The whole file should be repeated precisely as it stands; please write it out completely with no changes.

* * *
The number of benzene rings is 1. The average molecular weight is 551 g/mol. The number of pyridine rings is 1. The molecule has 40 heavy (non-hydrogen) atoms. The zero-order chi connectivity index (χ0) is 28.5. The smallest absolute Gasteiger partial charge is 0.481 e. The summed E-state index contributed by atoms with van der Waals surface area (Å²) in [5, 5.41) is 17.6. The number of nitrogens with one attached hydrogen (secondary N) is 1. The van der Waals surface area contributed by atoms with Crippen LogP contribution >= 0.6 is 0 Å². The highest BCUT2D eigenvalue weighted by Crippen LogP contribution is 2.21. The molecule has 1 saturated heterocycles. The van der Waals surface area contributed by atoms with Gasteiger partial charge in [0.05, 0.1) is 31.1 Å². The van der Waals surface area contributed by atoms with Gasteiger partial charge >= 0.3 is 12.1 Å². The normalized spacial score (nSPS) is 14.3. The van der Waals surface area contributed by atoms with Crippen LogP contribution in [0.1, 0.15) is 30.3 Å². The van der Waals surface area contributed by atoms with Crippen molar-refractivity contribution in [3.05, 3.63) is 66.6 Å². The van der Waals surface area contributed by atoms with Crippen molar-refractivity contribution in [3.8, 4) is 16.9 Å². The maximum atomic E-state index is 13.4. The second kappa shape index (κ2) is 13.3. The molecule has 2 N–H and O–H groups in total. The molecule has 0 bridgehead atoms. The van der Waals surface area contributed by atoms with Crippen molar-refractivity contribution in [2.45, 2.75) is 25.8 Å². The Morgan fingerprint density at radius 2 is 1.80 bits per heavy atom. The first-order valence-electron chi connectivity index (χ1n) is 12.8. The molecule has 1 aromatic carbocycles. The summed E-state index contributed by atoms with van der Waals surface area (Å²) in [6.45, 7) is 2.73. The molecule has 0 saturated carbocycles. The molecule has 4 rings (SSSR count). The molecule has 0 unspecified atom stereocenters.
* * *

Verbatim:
The number of benzene rings is 1. The average molecular weight is 551 g/mol. The number of pyridine rings is 1. The molecule has 40 heavy (non-hydrogen) atoms. The zero-order chi connectivity index (χ0) is 28.5. The smallest absolute Gasteiger partial charge is 0.481 e. The summed E-state index contributed by atoms with van der Waals surface area (Å²) in [5, 5.41) is 17.6. The number of nitrogens with one attached hydrogen (secondary N) is 1. The van der Waals surface area contributed by atoms with Crippen LogP contribution >= 0.6 is 0 Å². The highest BCUT2D eigenvalue weighted by Crippen LogP contribution is 2.21. The molecule has 1 saturated heterocycles. The van der Waals surface area contributed by atoms with Gasteiger partial charge in [0.05, 0.1) is 31.1 Å². The van der Waals surface area contributed by atoms with Gasteiger partial charge >= 0.3 is 12.1 Å². The normalized spacial score (nSPS) is 14.3. The van der Waals surface area contributed by atoms with Crippen LogP contribution in [0.1, 0.15) is 30.3 Å². The van der Waals surface area contributed by atoms with Crippen molar-refractivity contribution in [3.05, 3.63) is 66.6 Å². The van der Waals surface area contributed by atoms with Crippen molar-refractivity contribution in [3.8, 4) is 16.9 Å². The maximum atomic E-state index is 13.4. The second kappa shape index (κ2) is 13.3. The molecule has 2 N–H and O–H groups in total. The molecule has 0 bridgehead atoms. The van der Waals surface area contributed by atoms with Crippen molar-refractivity contribution in [2.45, 2.75) is 25.8 Å². The Morgan fingerprint density at radius 2 is 1.80 bits per heavy atom. The first-order valence-electron chi connectivity index (χ1n) is 12.8. The molecule has 1 aromatic carbocycles. The summed E-state index contributed by atoms with van der Waals surface area (Å²) in [6.45, 7) is 2.73. The molecule has 0 saturated carbocycles. The molecule has 4 rings (SSSR count). The molecule has 0 unspecified atom stereocenters.